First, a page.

Omer Counters for Kids, a Roundup (please add yours)

from Pesach to Shavuot

from Pesach to Shavuot

I have post-seder ennui—worse than the usual Passover prep hangover—and I need a new challenge: an omer counter. I’m looking for a design that is group-friendly, and that doesn’t require us to buy any materials. Ideally, I want BARLEY in it: real barley groats, real barley stalks to remind us of the omer origins. I already have both. But kids aren’t going to be pushing each other out of the way for the chance to open a matchbox to grab . . .  a groat.

EDIT: I made some LEGO omer counters. See my LEGO omer counters here, my Swim Noodle omer counter here, and my Rainbow Loom omer counter here. 

I’ve never made an omer counter. I’ve made an omer event, where kids start walking at Passover (the Sea of Reeds) and step on numbered circles till they reach Shavuot (Mt. Sinai) at step #50 (after shooting a Lag ba’Omer arrow at step #33). It also included mini Tablets and edible bonfires. Oh, and there’s my thumbprint people diorama, which uses the omer to connect the Sea (free people) and the Mountain (holy people).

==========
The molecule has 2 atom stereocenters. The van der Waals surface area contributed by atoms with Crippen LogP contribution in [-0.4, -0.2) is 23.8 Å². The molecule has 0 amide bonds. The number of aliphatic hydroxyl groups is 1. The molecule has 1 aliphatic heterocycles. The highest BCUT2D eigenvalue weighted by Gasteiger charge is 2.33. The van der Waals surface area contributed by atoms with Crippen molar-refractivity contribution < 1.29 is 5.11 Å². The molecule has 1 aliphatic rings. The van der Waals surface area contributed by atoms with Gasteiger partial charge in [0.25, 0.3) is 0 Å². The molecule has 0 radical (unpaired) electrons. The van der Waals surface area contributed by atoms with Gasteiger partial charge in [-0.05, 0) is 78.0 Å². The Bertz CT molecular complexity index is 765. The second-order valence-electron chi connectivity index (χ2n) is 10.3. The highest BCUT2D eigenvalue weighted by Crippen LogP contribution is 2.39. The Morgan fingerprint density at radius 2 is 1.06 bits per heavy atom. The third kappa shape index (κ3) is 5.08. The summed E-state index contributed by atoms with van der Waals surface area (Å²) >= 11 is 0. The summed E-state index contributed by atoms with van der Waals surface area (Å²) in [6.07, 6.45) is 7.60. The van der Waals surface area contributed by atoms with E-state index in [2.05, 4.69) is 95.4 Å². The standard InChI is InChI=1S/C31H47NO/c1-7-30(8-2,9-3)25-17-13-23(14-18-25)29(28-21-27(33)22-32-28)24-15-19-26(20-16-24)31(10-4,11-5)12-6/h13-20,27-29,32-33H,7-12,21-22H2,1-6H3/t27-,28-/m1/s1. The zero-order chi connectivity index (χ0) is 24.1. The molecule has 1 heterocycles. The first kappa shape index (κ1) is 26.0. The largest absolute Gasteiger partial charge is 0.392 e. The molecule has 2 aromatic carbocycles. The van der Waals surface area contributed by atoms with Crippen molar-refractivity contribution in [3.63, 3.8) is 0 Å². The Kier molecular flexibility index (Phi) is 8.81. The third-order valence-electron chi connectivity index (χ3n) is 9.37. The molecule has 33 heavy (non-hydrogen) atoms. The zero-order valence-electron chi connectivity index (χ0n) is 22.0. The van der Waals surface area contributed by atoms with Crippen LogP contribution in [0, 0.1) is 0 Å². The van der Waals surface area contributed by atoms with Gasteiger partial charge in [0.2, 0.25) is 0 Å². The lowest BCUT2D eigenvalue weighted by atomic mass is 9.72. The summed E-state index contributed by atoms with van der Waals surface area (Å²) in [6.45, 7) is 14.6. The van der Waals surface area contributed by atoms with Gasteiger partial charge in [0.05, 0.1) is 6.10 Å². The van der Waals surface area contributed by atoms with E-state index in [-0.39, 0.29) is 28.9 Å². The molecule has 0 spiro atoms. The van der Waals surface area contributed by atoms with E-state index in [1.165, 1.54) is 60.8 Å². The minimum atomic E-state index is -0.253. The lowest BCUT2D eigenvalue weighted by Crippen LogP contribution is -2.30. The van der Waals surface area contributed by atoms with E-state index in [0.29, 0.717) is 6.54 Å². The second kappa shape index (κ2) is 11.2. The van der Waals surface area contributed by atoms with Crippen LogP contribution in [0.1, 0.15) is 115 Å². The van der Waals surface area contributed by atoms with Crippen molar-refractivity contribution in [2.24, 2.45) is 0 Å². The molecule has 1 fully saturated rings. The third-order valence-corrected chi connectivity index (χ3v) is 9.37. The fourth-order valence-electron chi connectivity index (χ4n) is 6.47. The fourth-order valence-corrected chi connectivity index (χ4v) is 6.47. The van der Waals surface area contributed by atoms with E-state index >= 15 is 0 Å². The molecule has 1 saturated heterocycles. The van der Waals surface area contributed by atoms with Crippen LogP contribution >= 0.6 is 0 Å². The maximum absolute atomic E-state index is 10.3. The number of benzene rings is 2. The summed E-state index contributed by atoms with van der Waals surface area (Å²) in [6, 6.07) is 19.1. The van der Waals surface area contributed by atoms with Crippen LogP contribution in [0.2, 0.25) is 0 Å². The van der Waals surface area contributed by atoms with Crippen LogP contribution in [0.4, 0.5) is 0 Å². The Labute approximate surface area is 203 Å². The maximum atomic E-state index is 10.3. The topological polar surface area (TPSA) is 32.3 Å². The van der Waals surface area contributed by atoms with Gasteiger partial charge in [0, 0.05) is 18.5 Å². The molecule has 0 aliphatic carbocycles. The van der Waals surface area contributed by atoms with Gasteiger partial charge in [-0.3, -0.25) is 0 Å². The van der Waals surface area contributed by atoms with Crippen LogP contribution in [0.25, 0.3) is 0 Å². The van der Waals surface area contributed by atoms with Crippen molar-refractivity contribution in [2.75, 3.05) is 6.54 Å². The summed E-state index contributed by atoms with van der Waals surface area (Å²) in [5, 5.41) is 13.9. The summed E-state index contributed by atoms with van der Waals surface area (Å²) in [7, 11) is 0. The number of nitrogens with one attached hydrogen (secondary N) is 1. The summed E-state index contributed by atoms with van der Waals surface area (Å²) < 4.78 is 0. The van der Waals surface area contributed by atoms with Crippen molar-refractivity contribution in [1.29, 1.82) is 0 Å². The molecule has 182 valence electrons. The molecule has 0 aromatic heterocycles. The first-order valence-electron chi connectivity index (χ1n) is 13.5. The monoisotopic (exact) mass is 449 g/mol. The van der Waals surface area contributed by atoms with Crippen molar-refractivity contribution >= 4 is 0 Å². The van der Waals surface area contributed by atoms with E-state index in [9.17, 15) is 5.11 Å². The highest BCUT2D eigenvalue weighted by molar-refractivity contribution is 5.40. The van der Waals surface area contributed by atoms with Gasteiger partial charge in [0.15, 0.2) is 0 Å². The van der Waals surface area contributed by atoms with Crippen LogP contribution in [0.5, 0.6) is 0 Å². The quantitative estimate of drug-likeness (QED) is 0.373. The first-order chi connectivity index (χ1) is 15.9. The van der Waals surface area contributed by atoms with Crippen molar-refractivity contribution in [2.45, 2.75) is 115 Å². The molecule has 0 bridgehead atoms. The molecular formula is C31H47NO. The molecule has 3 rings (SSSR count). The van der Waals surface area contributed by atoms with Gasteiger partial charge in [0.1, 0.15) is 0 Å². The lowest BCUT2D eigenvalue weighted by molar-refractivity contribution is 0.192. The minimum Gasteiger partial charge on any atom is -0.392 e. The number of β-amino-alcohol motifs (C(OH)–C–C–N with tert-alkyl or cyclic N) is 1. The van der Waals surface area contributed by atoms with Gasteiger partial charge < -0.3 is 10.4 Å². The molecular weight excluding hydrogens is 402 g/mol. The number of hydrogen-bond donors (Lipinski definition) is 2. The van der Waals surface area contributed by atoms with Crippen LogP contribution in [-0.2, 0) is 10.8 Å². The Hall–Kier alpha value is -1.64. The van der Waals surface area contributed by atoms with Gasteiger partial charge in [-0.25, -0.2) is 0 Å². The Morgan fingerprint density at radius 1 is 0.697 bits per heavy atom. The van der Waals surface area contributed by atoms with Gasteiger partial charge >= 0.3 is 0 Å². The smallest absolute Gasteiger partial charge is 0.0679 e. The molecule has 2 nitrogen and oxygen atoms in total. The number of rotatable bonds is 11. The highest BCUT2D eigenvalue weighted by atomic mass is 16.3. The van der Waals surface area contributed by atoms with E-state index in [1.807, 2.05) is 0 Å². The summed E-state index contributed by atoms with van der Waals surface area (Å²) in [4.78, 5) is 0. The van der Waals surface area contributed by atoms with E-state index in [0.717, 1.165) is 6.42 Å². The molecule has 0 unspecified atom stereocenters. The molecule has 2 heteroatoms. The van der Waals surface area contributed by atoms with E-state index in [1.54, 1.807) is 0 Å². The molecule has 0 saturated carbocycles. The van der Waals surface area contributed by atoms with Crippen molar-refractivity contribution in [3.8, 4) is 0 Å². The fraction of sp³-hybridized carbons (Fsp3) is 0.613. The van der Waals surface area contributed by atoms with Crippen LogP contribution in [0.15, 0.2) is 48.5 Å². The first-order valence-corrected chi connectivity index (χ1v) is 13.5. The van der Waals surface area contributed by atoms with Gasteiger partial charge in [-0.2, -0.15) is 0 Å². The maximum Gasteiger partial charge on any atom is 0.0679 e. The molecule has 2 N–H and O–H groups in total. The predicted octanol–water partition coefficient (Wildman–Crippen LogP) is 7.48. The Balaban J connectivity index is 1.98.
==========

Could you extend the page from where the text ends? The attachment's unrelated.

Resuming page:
But not a counter. Not yet.

I stalked the Internet for DIY omer counters, and thought I might as well list them here. I do like to feel useful.
Of course, there are several Pinterest boards already. Chai & Home has a nice one. Pebbles, clothespins, envelopes, banner garland, etc.

First, I must make sure that we all know that we can totally convert advent calendars, right? Transpose, repurpose in spirit and design? If you don’t know what an advent calendar is, you are not from the Bible Belt.
My ideal advent transposition would be to copy an official LEGO advent calendar so that I could—that my students could—open a tiny door and find a new minifig to assemble every single day. Swoon.

In 2008, I saw my first candy omer counter. It’s still up at HaSoferet‘s old website. Simple, quick, and a good way to use up a big box of Passover chocolates. HaSoferet is the Torah scribe responsible for Tefilllin Barbie and other marvels, including the thumbnail pdf Megillah I use for my Playmobil polymer clay megillah case.